Deal Alert!: Artist Software Bundle Sale

Have you ever dreamed of creating interactive comics, animating your own cartoon characters or rendering three-dimensional figures? Today is the perfect day to get a jump start on your artistic ambitions!

Now until May 31, 2014, we are offering a creative software bundle sale that includes Poser Debut, Anime Studio Debut 10, Clip Studio Paint Pro (digital version of Manga Studio 5) and MotionArtist. The package provides a complete beginner’s software toolset for comic illustration and 2D / 3D animation for only $69.99.

The artistic possibilities are endless with these programs, so take advantage of this bundle sale and get your creative juices flowing!

Smith Micro Bundle Sale

>>> Smith Micro Artist Bundle Sale <<<

Celebrate Free Comic Book Day + Make Your Own

It’s back!

This Saturday, May 3rd, comic book shops all around the world will be giving away free comic books to all who enter their store.  It’s a pretty exciting day that we look forward to every year – and we’re sure you do too.

Follow this link to find a participating shop near you: http://www.freecomicbookday.com/storelocator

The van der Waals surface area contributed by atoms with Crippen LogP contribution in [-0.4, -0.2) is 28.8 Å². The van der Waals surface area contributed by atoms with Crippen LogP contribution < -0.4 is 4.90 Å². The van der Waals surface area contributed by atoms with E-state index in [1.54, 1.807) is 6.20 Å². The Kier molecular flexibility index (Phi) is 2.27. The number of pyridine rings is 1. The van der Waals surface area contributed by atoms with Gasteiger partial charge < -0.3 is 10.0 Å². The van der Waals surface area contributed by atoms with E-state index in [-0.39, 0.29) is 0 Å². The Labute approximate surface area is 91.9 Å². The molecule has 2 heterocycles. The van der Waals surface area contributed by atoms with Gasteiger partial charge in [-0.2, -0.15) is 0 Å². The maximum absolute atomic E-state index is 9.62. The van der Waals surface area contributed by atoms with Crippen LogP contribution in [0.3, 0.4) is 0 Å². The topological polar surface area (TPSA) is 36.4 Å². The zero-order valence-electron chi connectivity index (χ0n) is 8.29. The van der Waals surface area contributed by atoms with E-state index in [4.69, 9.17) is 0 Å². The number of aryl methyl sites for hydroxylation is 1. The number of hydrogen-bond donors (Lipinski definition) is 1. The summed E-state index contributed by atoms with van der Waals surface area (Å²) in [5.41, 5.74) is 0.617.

As long as you’re celebrating comics, why not make a day of it and create your very own? With Manga Studio artists of all skill levels can turn their illustrations into comics, manga and graphic novels to share with friends and followers. With our latest program, MotionArtist, you can even create a html presentation and add motion to your favorite static comic.

Check out what others have created with Manga Studio and MotionArtist and send us your own homemade comic books! You can find even more inspiration at the Manga Studio gallery.

Made with Manga Studio:

Animal Planet Artist:  Kaz Mayeda

Animal Planet
Artist: Kaz Mayeda

Bat Girl - Teyon Alexander

Bat Girl
Artist: Teyon Alexander

 My Angel - Lincy Chan

My Angel
Artist: Lincy Chan

Made with MotionArtist:

Happy Holiday, everyone!

The Rise of Mixed Media in Digital Art

As digital media rises in the world of art, we see many artists engaging in mixed media. The line between traditional and interactive storytelling is beginning to blur as artists continue to incorporate 3D, 2D, audio, and animatic elements into their art. This movement has been adopted by novice and professional artists, alike. Although Anomaly and RWBY use 3D animation in Poser, they look as if they have been styled in 2D. Both Anomaly and RWBY use 3D modeling and paint over with a drawing program to get a mixed-media effect. Many artists whom use Poser to create amazing 3D figures later touch them up for a more photorealistic look. Peugeot Hybrid4’s The Hybrid Graphic Novel is a fantastic example of how a car company has taken the speed of their car and interpreted it into a motion comic with 3D elements. Car companies realize the significance of mixed digital media and its emergence into pop culture. Visuals draw viewers in and has become a prominent means of reaching audiences because of how engaging it is.